About the Author: P. Chidambaram Pillay, popularly known as P.C. Pillai, was born on February 7, 1887 in the Nagercoil town of the Kanyakumari District of Tamil Nadu. His father Palaniya Pillai was a popular merchant in Trivandrum. P.C. Pillai was a brilliant student right from his school days. He obtained his B.A. degree at an early age. He joined as a lecturer in Maharaja Women’s College in Trivandrum in 1909. Later he obtained his B.L. degree and started his practice simultaneously in the Nagercoil district court and Trivandrum High Court. He was the most popular among the leading advocates of his time. He was offered twice the post of a judge by the government, but he refused the offers because of his deep involvement in serving for the upliftment of the society. P.C.Pillai was closely associated with V.O. Chidambaram Pillay. They often met and exchanged their views. His association with Periyar E.V. Ramasamy in the Self Respect Movement was commendable and he acted as Periyar’s legal advisor. He has delivered speeches in hundreds of Self Respect Conferences. He started the Trivandrum Bank and the South Travancore Traders’ Association. He was a member of the Travancore Assembly and served as the Municipal Chairman of the Nagercoil Municipality. He served as either a President or Consultant for almost all associations formed for the welfare of the Travancore Tamilians. He was instrumental in organizing the Mass Movement for a separate district for the Tamilians in the then Travancore State. Later on, this movement resulted in the annexure of Kanyakumari to Tamil Nadu. P.C. Pillai was well-versed in Tamil, Malayalam and English, and was a good writer and orator in all the three languages. He has authored several books in Tamil and English including The Aryans and Dravidians. He published a Tamil weekly Tamilan for many years, in spite of financial loss. In this magazine, he wrote a serial article “Tamil Maagaanam” which was the foundation for the “Thiruthamilar Iyakkam”. His research articles on social reformation were published in leading magazines of his days, like Revolt, Kudiyarasu, and Thiruvithancore Abimani. He published a collection of these articles under the title Right of Temple Entry. This book was banned those days in the Travancore region by the then Diwan Sir C.P. Ramasamy Iyer. He was the founder President of The Saiva Siddhanta Nool Padhippu Kazhagam and served in this capacity until his death in 1951.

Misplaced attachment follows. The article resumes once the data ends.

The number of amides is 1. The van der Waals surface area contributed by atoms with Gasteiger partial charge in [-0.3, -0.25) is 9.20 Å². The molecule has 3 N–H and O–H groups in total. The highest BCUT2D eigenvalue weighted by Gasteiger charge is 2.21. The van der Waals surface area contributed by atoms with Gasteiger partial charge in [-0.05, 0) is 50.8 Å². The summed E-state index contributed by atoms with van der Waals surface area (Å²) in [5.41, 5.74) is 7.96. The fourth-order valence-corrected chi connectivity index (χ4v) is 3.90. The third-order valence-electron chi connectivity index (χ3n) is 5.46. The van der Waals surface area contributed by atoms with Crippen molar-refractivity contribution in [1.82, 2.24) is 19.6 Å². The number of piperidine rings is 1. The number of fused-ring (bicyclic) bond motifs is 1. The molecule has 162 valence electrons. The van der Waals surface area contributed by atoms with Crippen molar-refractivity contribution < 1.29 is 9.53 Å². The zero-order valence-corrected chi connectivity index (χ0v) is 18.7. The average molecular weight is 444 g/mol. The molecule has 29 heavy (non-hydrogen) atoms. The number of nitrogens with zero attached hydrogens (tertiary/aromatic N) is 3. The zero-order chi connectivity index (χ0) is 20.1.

Titel: Right of Temple Entry
Verlag: MJP Publishers
Auflage: First edition.